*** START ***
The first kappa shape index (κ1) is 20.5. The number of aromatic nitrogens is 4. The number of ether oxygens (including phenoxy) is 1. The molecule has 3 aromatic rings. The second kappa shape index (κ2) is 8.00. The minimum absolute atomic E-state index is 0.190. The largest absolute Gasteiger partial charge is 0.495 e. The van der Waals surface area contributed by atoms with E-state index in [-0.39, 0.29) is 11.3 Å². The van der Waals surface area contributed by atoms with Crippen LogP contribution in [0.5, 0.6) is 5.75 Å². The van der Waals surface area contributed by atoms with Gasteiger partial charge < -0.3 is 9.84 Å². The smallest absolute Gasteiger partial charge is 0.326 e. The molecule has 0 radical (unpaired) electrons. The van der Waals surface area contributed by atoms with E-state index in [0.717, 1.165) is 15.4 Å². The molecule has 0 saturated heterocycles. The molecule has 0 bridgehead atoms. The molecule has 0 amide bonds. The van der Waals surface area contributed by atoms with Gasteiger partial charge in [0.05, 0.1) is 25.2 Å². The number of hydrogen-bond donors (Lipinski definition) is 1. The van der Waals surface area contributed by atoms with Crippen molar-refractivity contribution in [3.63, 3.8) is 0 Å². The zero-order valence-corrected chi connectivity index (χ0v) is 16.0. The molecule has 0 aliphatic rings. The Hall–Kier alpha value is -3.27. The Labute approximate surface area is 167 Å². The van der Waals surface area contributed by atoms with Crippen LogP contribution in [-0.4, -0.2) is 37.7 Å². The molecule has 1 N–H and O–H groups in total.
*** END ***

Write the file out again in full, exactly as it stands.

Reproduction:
The first kappa shape index (κ1) is 20.5. The number of aromatic nitrogens is 4. The number of ether oxygens (including phenoxy) is 1. The molecule has 3 aromatic rings. The second kappa shape index (κ2) is 8.00. The minimum absolute atomic E-state index is 0.190. The largest absolute Gasteiger partial charge is 0.495 e. The van der Waals surface area contributed by atoms with E-state index in [-0.39, 0.29) is 11.3 Å². The van der Waals surface area contributed by atoms with Crippen LogP contribution in [0.5, 0.6) is 5.75 Å². The van der Waals surface area contributed by atoms with Gasteiger partial charge < -0.3 is 9.84 Å². The smallest absolute Gasteiger partial charge is 0.326 e. The molecule has 0 radical (unpaired) electrons. The van der Waals surface area contributed by atoms with E-state index in [0.717, 1.165) is 15.4 Å². The molecule has 0 saturated heterocycles. The molecule has 0 bridgehead atoms. The molecule has 0 amide bonds. The van der Waals surface area contributed by atoms with Gasteiger partial charge in [0.05, 0.1) is 25.2 Å². The number of hydrogen-bond donors (Lipinski definition) is 1. The van der Waals surface area contributed by atoms with Crippen molar-refractivity contribution in [3.63, 3.8) is 0 Å². The zero-order valence-corrected chi connectivity index (χ0v) is 16.0. The molecule has 0 aliphatic rings. The Hall–Kier alpha value is -3.27. The Labute approximate surface area is 167 Å². The van der Waals surface area contributed by atoms with Crippen LogP contribution in [-0.4, -0.2) is 37.7 Å². The molecule has 1 N–H and O–H groups in total.